“Bilingualism alters the structure and function of the mind…bilingual minds are different not because bilingualism itself creates advantages or disadvantages, but because bilinguals recruit mental resources differently from monolinguals”.1

1) Better overall cognitive abilities, including improved memory and decision-making. A key discovery in the study on bilingualism is the overwhelming evidence that both languages are active when a bilingual is using either language, whether they are consciously using the language or not.1 Bilinguals are constantly exercising their brains by choosing which language to use, and when brains are consistently exercising in that way, it doesn’t have to work as hard to perform cognitive tasks.2
2) Better inhibitory control. Bilinguals can filter out irrelevant information much quicker than monolinguals. In one UK study, bilingual children were much better at filtering out unimportant classroom noise than their monolingual classmates.3 Have you ever taken that test where the word ‘purple’ is shown in red, and you’re supposed to call out the color of the word and not read the word you’re staring at? That’s called the Stroop test, and another study was done comparing results of the Stroop test between bilinguals and monolinguals. The majority of the time bilinguals perform better on this task because of their ability to recognize the relevant information more quickly. 4
3) Slower aging. Studies have shown bilinguals onset for Alzheimers and dementia is about 5 years later than monolinguals.4 This is thought to be caused by the built in exercise that inhibitory control provides. Being bilingual is like having your brain constantly playing brain games and solving puzzles to stay sharp.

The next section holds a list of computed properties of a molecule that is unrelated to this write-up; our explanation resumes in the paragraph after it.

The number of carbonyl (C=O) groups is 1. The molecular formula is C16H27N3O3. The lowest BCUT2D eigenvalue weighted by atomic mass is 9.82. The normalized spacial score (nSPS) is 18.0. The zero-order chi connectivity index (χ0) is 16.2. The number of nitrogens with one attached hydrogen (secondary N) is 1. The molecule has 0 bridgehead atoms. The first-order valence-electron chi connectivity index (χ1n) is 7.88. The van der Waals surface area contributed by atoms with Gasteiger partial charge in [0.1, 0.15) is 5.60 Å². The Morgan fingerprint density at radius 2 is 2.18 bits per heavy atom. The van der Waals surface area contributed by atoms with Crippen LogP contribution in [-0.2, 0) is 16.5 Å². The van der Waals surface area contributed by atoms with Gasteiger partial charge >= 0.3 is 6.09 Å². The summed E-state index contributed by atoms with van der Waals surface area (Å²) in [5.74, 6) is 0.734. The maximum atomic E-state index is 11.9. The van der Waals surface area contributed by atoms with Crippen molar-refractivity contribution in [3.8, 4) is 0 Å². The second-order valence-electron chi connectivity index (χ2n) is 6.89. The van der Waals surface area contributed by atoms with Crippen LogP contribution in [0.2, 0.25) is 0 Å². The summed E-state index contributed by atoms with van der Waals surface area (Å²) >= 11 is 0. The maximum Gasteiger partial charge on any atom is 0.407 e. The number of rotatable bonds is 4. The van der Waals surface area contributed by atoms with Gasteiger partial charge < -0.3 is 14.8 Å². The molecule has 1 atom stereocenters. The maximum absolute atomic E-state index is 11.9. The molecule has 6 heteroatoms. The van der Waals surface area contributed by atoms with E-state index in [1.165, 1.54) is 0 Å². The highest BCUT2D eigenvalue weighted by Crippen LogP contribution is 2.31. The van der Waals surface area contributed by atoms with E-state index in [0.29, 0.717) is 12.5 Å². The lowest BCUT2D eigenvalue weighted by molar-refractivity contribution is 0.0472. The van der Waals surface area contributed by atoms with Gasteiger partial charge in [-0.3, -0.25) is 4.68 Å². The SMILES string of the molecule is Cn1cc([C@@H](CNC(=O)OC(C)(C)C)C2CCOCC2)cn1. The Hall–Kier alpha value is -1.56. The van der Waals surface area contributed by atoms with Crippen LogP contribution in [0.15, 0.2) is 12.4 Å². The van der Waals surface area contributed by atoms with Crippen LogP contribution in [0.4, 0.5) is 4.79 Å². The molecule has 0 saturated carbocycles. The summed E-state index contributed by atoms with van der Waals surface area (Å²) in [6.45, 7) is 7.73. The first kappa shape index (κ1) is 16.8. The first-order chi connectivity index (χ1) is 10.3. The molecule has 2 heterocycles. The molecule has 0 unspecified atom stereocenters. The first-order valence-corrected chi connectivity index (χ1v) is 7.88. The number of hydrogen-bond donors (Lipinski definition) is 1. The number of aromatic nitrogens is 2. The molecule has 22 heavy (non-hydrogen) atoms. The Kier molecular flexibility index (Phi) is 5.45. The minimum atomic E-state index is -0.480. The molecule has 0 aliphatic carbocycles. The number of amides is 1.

4) Enhanced creativity. Many poets and linguists have said that they think language restricts one’s understanding of the world. It is thought that bilinguals have a more fluid sense of creativity because they understand multiple cultural realities. A study was done with over 100 9-year-olds to see how bilingualism affects creative thinking. Dr. Fraser Lauchlan, the lead author of the study, said in a press release, “Our study has found that it can have demonstrable benefits, not only in language but in arithmetic, problem solving and enabling children to think creatively. We also assessed the children’s vocabulary, not so much for their knowledge of words as their understanding of them. Again, there was a marked difference in the level of detail and richness in description from the bilingual pupils.”3 People who learn a second language tend to have a greater understanding of ideas and concepts rather than having a more streamlined thought process.
5) Social benefits. To top off all of the brain benefits, there are endless social benefits to being bilingual. Learning a second language allows you to explore a new culture through its native tongue and opens you up to a whole new world of people to communicate with.

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References:

1) Kroll, J. F., & Bialystok, E. (2013). Understanding the Consequences of Bilingualism for Language Processing and Cognition. Journal of Cognitive Psychology (Hove, England), 25(5), 10.1080/20445911.2013.799170. http://doi.org/10.1080/20445911.2013.799170

2) Northwestern University. (2014, November 12). Bilingual brains better equipped to process information. ScienceDaily. Retrieved October 6, 2017 from www.sciencedaily.com/releases/2014/11/141112084504.htm

3) Bilingual Children ‘Better at Problem-Solving Skills’.” BBC News, BBC, 3 Aug. 2012, www.bbc.com/news/uk-scotland-glasgow-west-19109883.

4) “Cerebrum.” The Cognitive Benefits of Being Bilingual, 31 Oct. 2012, dana.org/Cerebrum/2012/The_Cognitive_Benefits_of_Being_Bilingual/.

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